What advice can you give about buying/managing a learning disabilities home? | QCS

What advice can you give about buying/managing a learning disabilities home?

Barry Price
Answered by Barry Price

My response would be ‘How long do you have?’


This is a complete minefield and getting it wrong could have a major impact. So, I am going to try and add a few pointers for you to consider.


Planning: Have you completed any business planning with regards to what you are hoping to achieve? What type of business do you want to own or operate, including the pros and cons of setting up from scratch or buying an existing business? Most importantly, is there a clear need and business case for the service in your area and would it be supported by commissioners? Check out the free QCS Business Plan Template here: Business Plan Template | QCS.


Due Diligence: The most important aspect of buying a service is doing due diligence to the best of your ability. If you are not experienced in this area, it would be advisable to seek the support of a sector specialist who can support you in doing a thorough review on all aspects of the business, including why it’s for sale and its financial status. They can often find any hidden nasties to prevent issues arising later in the process. What implications does buying an existing business have on you such as TUPE? Business transfers, takeovers and TUPE: Overview – GOV.UK (www.gov.uk).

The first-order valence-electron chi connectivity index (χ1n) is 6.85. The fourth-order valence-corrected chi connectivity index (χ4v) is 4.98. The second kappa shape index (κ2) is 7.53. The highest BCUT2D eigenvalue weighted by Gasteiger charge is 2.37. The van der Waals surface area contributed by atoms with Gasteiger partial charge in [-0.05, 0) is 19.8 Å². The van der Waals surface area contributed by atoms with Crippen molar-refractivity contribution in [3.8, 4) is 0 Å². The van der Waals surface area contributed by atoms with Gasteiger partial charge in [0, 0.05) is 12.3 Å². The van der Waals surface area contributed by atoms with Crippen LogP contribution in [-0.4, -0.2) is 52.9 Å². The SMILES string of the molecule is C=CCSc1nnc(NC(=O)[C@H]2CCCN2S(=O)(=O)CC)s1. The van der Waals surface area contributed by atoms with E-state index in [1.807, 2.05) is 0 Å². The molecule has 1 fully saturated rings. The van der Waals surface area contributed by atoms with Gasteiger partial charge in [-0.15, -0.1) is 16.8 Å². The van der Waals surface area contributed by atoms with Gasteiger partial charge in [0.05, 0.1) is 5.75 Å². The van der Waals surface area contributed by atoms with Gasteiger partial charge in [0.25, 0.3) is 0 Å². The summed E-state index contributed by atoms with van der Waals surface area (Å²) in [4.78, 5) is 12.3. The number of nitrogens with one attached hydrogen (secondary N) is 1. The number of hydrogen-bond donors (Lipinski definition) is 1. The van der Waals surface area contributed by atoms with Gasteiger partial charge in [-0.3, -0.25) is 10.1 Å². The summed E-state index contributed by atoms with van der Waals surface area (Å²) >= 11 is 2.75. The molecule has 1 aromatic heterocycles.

Management: Do you have experience of running and or managing a service? Do you have the skills and experience of working with individuals with a learning disability? CQC Regulation 7 applies here and CQC has published guidance on registering as a manager: Apply as a new registered manager – Care Quality Commission (cqc.org.uk).


Regulation: Do you fully understand the requirements of any current and future planned legislation such as Right Support, Right Care, Right Culture? Have you checked the regulatory history of the service? Is it good? Read the CQC reports and see if you can spot any areas of concern. Check the CQC Guidance here: Services for autistic people and people with a learning disability – Care Quality Commission (cqc.org.uk).


Take your Time: The best advice I can give is not to rush the process. Gather the information required to enable you to make an informed and secure judgement on your plans. Get a second opinion from a trusted colleague.


Network: There are a number of provider networks in the sector right now. Join them and ask about other experiences. Approach commissioning teams and ask what the current focus and needs are in the area you are looking at.


Hopefully, these few prompts will enable you to consider how you move forward and remember, the right way to do things is rarely the easiest way.

About Barry Price

Specialist in Adults with Learning Disabilities and Complex Needs

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